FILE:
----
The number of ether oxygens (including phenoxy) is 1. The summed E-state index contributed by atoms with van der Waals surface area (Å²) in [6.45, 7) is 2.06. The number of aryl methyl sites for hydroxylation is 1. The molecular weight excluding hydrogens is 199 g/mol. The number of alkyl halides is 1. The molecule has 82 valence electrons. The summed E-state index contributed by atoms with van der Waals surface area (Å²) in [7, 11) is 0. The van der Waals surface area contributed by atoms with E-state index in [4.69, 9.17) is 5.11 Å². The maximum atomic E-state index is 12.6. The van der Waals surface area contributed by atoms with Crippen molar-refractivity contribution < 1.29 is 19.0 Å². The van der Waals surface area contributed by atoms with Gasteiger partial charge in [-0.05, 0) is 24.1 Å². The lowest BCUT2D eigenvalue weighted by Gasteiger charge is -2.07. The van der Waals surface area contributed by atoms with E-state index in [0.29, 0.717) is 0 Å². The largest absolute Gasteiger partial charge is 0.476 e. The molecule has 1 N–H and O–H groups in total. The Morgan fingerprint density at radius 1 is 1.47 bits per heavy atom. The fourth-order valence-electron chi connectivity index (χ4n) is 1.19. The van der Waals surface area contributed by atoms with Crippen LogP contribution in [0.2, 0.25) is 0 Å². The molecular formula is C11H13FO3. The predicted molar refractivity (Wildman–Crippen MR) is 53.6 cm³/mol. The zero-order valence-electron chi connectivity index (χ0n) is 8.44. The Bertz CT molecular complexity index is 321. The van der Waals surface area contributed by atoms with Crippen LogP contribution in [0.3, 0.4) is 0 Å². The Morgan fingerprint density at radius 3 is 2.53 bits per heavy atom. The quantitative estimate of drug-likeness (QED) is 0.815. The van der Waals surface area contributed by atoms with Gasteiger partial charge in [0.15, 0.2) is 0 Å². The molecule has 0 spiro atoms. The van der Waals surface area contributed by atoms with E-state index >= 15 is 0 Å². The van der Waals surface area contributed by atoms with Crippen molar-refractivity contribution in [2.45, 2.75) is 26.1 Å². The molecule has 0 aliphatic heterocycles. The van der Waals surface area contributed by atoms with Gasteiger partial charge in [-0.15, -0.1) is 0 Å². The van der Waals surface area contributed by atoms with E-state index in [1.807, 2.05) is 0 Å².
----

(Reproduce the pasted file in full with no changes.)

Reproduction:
The number of ether oxygens (including phenoxy) is 1. The summed E-state index contributed by atoms with van der Waals surface area (Å²) in [6.45, 7) is 2.06. The number of aryl methyl sites for hydroxylation is 1. The molecular weight excluding hydrogens is 199 g/mol. The number of alkyl halides is 1. The molecule has 82 valence electrons. The summed E-state index contributed by atoms with van der Waals surface area (Å²) in [7, 11) is 0. The van der Waals surface area contributed by atoms with E-state index in [4.69, 9.17) is 5.11 Å². The maximum atomic E-state index is 12.6. The van der Waals surface area contributed by atoms with Crippen molar-refractivity contribution < 1.29 is 19.0 Å². The van der Waals surface area contributed by atoms with Gasteiger partial charge in [-0.05, 0) is 24.1 Å². The lowest BCUT2D eigenvalue weighted by Gasteiger charge is -2.07. The van der Waals surface area contributed by atoms with E-state index in [0.29, 0.717) is 0 Å². The largest absolute Gasteiger partial charge is 0.476 e. The molecule has 1 N–H and O–H groups in total. The Morgan fingerprint density at radius 1 is 1.47 bits per heavy atom. The fourth-order valence-electron chi connectivity index (χ4n) is 1.19. The van der Waals surface area contributed by atoms with Crippen LogP contribution in [0.2, 0.25) is 0 Å². The molecular formula is C11H13FO3. The predicted molar refractivity (Wildman–Crippen MR) is 53.6 cm³/mol. The zero-order valence-electron chi connectivity index (χ0n) is 8.44. The Bertz CT molecular complexity index is 321. The van der Waals surface area contributed by atoms with Crippen LogP contribution in [0.3, 0.4) is 0 Å². The Morgan fingerprint density at radius 3 is 2.53 bits per heavy atom. The quantitative estimate of drug-likeness (QED) is 0.815. The van der Waals surface area contributed by atoms with Gasteiger partial charge in [0.15, 0.2) is 0 Å². The molecule has 0 spiro atoms. The van der Waals surface area contributed by atoms with E-state index >= 15 is 0 Å². The van der Waals surface area contributed by atoms with Crippen molar-refractivity contribution in [2.45, 2.75) is 26.1 Å². The molecule has 0 aliphatic heterocycles. The van der Waals surface area contributed by atoms with Gasteiger partial charge in [-0.15, -0.1) is 0 Å². The van der Waals surface area contributed by atoms with E-state index in [1.807, 2.05) is 0 Å².